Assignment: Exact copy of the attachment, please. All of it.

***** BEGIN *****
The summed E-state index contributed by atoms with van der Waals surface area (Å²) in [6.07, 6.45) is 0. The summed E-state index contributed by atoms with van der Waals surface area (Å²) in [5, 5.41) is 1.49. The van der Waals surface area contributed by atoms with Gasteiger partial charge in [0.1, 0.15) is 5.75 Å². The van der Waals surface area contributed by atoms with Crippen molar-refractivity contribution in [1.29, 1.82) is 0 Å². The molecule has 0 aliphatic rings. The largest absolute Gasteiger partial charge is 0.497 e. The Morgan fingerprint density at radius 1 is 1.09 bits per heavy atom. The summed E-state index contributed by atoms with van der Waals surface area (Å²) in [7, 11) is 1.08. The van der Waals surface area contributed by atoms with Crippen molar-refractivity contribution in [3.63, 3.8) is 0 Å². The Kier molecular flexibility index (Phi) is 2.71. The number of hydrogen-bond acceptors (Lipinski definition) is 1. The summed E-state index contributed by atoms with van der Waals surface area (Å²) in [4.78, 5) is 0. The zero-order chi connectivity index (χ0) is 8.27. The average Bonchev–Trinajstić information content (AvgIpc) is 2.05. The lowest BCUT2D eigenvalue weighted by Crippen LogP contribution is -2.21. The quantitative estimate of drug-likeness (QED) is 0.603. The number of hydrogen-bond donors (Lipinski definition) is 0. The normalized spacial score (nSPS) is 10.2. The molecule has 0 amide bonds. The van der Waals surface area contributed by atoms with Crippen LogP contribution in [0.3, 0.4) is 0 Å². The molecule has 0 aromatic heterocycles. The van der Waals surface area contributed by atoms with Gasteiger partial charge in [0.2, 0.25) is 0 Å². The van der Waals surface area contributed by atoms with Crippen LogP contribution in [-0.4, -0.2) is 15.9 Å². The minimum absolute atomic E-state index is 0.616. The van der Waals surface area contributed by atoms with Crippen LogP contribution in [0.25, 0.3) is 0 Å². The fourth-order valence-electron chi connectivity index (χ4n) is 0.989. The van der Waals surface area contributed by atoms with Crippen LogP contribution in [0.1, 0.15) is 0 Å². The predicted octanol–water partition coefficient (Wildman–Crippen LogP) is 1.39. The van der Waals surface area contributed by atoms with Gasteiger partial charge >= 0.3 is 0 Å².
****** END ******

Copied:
The summed E-state index contributed by atoms with van der Waals surface area (Å²) in [6.07, 6.45) is 0. The summed E-state index contributed by atoms with van der Waals surface area (Å²) in [5, 5.41) is 1.49. The van der Waals surface area contributed by atoms with Gasteiger partial charge in [0.1, 0.15) is 5.75 Å². The van der Waals surface area contributed by atoms with Crippen molar-refractivity contribution in [1.29, 1.82) is 0 Å². The molecule has 0 aliphatic rings. The largest absolute Gasteiger partial charge is 0.497 e. The Morgan fingerprint density at radius 1 is 1.09 bits per heavy atom. The summed E-state index contributed by atoms with van der Waals surface area (Å²) in [7, 11) is 1.08. The van der Waals surface area contributed by atoms with Crippen molar-refractivity contribution in [3.63, 3.8) is 0 Å². The Kier molecular flexibility index (Phi) is 2.71. The number of hydrogen-bond acceptors (Lipinski definition) is 1. The summed E-state index contributed by atoms with van der Waals surface area (Å²) in [4.78, 5) is 0. The zero-order chi connectivity index (χ0) is 8.27. The average Bonchev–Trinajstić information content (AvgIpc) is 2.05. The lowest BCUT2D eigenvalue weighted by Crippen LogP contribution is -2.21. The quantitative estimate of drug-likeness (QED) is 0.603. The number of hydrogen-bond donors (Lipinski definition) is 0. The normalized spacial score (nSPS) is 10.2. The molecule has 0 amide bonds. The van der Waals surface area contributed by atoms with Crippen LogP contribution in [0.3, 0.4) is 0 Å². The molecule has 0 aromatic heterocycles. The van der Waals surface area contributed by atoms with Gasteiger partial charge in [0.2, 0.25) is 0 Å². The van der Waals surface area contributed by atoms with Crippen LogP contribution in [-0.4, -0.2) is 15.9 Å². The minimum absolute atomic E-state index is 0.616. The van der Waals surface area contributed by atoms with Crippen LogP contribution in [0.25, 0.3) is 0 Å². The fourth-order valence-electron chi connectivity index (χ4n) is 0.989. The van der Waals surface area contributed by atoms with Crippen LogP contribution in [0.1, 0.15) is 0 Å². The predicted octanol–water partition coefficient (Wildman–Crippen LogP) is 1.39. The van der Waals surface area contributed by atoms with Gasteiger partial charge >= 0.3 is 0 Å².